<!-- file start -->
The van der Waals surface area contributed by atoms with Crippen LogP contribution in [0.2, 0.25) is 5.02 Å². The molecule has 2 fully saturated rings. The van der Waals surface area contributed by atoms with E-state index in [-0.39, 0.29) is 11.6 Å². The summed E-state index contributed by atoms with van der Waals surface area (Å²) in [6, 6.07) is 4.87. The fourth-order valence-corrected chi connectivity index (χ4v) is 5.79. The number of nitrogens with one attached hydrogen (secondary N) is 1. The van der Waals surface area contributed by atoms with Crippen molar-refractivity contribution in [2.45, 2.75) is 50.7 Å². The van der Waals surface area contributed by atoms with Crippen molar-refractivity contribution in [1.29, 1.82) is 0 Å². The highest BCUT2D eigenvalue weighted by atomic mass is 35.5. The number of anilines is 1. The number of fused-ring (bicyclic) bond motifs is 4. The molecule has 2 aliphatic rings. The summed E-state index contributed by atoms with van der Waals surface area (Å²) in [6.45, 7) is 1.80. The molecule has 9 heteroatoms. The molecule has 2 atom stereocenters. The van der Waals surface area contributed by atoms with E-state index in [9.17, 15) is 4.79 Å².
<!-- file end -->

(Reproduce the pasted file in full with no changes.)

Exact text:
The van der Waals surface area contributed by atoms with Crippen LogP contribution in [0.2, 0.25) is 5.02 Å². The molecule has 2 fully saturated rings. The van der Waals surface area contributed by atoms with E-state index in [-0.39, 0.29) is 11.6 Å². The summed E-state index contributed by atoms with van der Waals surface area (Å²) in [6, 6.07) is 4.87. The fourth-order valence-corrected chi connectivity index (χ4v) is 5.79. The number of nitrogens with one attached hydrogen (secondary N) is 1. The van der Waals surface area contributed by atoms with Crippen molar-refractivity contribution in [2.45, 2.75) is 50.7 Å². The van der Waals surface area contributed by atoms with Crippen molar-refractivity contribution in [1.29, 1.82) is 0 Å². The highest BCUT2D eigenvalue weighted by atomic mass is 35.5. The number of anilines is 1. The number of fused-ring (bicyclic) bond motifs is 4. The molecule has 2 aliphatic rings. The summed E-state index contributed by atoms with van der Waals surface area (Å²) in [6.45, 7) is 1.80. The molecule has 9 heteroatoms. The molecule has 2 atom stereocenters. The van der Waals surface area contributed by atoms with E-state index in [9.17, 15) is 4.79 Å².